Just before the closing plenary session in The Hague, I chaired a side event hosted by the World Food Programme on the role of social protection and safety nets in helping to foster both food security and pro-poor adaptation to climate change. We heard about the above examples from Ethiopia, India and Mongolia, among others, and came away convinced that while there are promising programs already under way, there is much more to be done to scale up such approaches in practice, perhaps through harnessing new sources of climate finance.

À la recherche d’un triple dividende pour les agriculteurs, et pour nous tous

Andrew Steer's picture

Imaginez que vous vivez dans un village en Afrique… au Niger, par exemple. Depuis des générations, votre famille cultive la même parcelle de terre. Certes, la vie n’a jamais été facile. Mais vous avez remarqué que, ces derniers temps, c’est encore plus dur qu’avant. Le temps est devenu plus variable, les pluies sont imprévisibles, les récoltes de plus en plus incertaines et les prix toujours plus volatils.

 

Projetez-vous à présent dans une, deux, trois ou cinq décennies. Que sera devenu votre village ?

 

Il se peut que les conditions aient empiré : les sécheresses sont plus fréquentes, les inondations plus dévastatrices, les rendements et les revenus en chute libre. Peut-être même que votre village n’a pas réussi à survivre à ces changements.

 

Mais il se pourrait aussi que la situation se soit améliorée : les sols sont devenus plus riches, les rendements meilleurs, les récoltes plus faciles à prévoir, les cultures plus variées et nutritives, et chaque année vous recevez même une prime pour fixer plus de carbone sur vos terres.

Pre-Cancun, AOSIS swims with giants in Grenada

Angus Friday's picture

If life is all a stage, as Shakespeare asserts, then for many, a journey home can be an intermission; a time to reflect upon preceding scenes and to contemplate the next Act. This week, returning home to the Caribbean island of Grenada with its picturesque backdrop provided such a Kodak moment for me. Similarly, for fellow travelers from 43 nations of the Alliance of Small Island States (AOSIS) journeying to Grenada this week, the meeting provided a snapshot of the organization’s achievements as it celebrates its 20th Anniversary.  It was also a moment to contemplate and plan for the challenges that lay ahead in Cancun.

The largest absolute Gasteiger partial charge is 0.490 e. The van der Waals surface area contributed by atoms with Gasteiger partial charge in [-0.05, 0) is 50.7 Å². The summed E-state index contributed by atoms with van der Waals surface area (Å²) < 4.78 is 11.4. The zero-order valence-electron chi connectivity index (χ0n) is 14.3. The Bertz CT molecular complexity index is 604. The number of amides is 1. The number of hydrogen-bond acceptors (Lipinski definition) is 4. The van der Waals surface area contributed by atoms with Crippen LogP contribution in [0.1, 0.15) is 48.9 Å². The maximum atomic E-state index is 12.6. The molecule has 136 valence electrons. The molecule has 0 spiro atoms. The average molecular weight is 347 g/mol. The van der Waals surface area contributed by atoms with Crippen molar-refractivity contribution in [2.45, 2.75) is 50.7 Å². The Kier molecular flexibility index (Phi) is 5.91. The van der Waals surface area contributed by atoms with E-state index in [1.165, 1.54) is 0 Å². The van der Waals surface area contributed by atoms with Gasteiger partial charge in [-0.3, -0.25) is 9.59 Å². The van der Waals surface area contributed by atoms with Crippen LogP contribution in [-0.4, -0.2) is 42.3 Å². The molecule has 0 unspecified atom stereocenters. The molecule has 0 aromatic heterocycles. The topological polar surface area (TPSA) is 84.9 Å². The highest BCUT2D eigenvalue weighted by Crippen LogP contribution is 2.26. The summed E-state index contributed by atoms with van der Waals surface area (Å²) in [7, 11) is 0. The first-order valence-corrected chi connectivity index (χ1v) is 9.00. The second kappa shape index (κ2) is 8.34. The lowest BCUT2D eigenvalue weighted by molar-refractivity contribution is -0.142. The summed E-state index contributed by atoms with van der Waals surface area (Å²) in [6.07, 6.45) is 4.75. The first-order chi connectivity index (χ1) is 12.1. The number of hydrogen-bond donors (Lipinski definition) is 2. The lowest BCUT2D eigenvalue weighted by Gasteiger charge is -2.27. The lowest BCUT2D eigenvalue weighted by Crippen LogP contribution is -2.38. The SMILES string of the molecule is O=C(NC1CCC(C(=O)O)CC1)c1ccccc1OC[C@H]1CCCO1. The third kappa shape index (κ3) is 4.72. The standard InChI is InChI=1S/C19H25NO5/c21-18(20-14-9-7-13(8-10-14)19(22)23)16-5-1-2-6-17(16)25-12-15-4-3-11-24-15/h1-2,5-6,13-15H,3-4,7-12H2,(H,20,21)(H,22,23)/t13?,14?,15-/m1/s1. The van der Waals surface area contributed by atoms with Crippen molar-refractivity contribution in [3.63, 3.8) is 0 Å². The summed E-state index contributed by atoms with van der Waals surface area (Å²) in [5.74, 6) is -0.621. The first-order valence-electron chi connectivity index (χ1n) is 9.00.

The presence of Minister Xie, China’s chief climate negotiator and Todd Stern, his US counterpart at this AOSIS meeting, co-hosted by Mexico signaled that AOSIS had indeed come a long way. Having campaigned for the AOSIS chairmanship to go to Grenada when I served as its UN Ambassador, I must confess some personal pride. My successor and good friend, Ambassador Dessima Williams and her team had done us proud by going much further. AOSIS was also joined by senior climate officials from India, Egypt, the United Kingdom, Canada, Sweden, Belgium and other countries; testimony to the intense international interest, the role of AOSIS and perhaps an indicator of further complexities to come. 

 

The island states, aka  “the conscience of the convention” are calling upon the international community to limit greenhouse gases to well below 350 parts per million, to limit temperature rises to below 1.5 degrees Celsius and to enter into a legally binding agreement in order to achieve these targets. The impacts of climate change, they assert, are already being felt and therefore even a two degree target is too high. “One point five, to stay alive” their slogan goes.  

Threats and opportunities unite us

Shamshad Akhtar's picture

As a show of solidarity in the lead up to Cancun, a Mediterranean Climate Change Initiative (MCCI) was launched in the coastal town of Vouliagmeni, near Athens this past week. Fifteen member countries signed a declaration that binds them to work together on climate change. To take this initiative forward, an expert group is to meet in Malta in the coming months─it will be followed by a second MCCI event in Turkey.

 

Such solidarity is important. While not among the worse polluters in the world, the Mediterranean countries face an increase of four degrees in average temperature, and a 70% drop in precipitation in the coming years.